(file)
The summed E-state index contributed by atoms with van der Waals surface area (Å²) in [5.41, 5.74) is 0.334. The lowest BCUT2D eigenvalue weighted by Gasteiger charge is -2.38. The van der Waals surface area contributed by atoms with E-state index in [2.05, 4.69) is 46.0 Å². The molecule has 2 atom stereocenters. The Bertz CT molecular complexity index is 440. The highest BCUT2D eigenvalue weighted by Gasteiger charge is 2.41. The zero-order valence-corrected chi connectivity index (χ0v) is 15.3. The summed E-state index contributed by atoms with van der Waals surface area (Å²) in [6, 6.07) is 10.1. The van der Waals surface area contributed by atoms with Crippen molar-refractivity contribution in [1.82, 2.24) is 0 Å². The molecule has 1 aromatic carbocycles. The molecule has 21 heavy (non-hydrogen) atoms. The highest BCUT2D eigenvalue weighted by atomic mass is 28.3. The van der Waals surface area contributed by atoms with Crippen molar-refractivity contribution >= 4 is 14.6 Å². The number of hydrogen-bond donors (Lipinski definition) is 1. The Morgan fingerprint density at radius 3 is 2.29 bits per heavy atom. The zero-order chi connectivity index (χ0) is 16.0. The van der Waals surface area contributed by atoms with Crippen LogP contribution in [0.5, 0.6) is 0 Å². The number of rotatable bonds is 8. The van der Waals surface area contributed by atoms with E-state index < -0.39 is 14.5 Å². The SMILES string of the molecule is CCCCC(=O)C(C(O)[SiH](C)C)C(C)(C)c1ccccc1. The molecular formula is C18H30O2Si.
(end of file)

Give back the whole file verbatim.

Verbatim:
The summed E-state index contributed by atoms with van der Waals surface area (Å²) in [5.41, 5.74) is 0.334. The lowest BCUT2D eigenvalue weighted by Gasteiger charge is -2.38. The van der Waals surface area contributed by atoms with E-state index in [2.05, 4.69) is 46.0 Å². The molecule has 2 atom stereocenters. The Bertz CT molecular complexity index is 440. The highest BCUT2D eigenvalue weighted by Gasteiger charge is 2.41. The zero-order valence-corrected chi connectivity index (χ0v) is 15.3. The summed E-state index contributed by atoms with van der Waals surface area (Å²) in [6, 6.07) is 10.1. The van der Waals surface area contributed by atoms with Crippen molar-refractivity contribution in [1.82, 2.24) is 0 Å². The molecule has 1 aromatic carbocycles. The molecule has 21 heavy (non-hydrogen) atoms. The highest BCUT2D eigenvalue weighted by atomic mass is 28.3. The van der Waals surface area contributed by atoms with Crippen molar-refractivity contribution >= 4 is 14.6 Å². The number of hydrogen-bond donors (Lipinski definition) is 1. The Morgan fingerprint density at radius 3 is 2.29 bits per heavy atom. The zero-order chi connectivity index (χ0) is 16.0. The van der Waals surface area contributed by atoms with Crippen LogP contribution in [0.5, 0.6) is 0 Å². The number of rotatable bonds is 8. The van der Waals surface area contributed by atoms with E-state index < -0.39 is 14.5 Å². The SMILES string of the molecule is CCCCC(=O)C(C(O)[SiH](C)C)C(C)(C)c1ccccc1. The molecular formula is C18H30O2Si.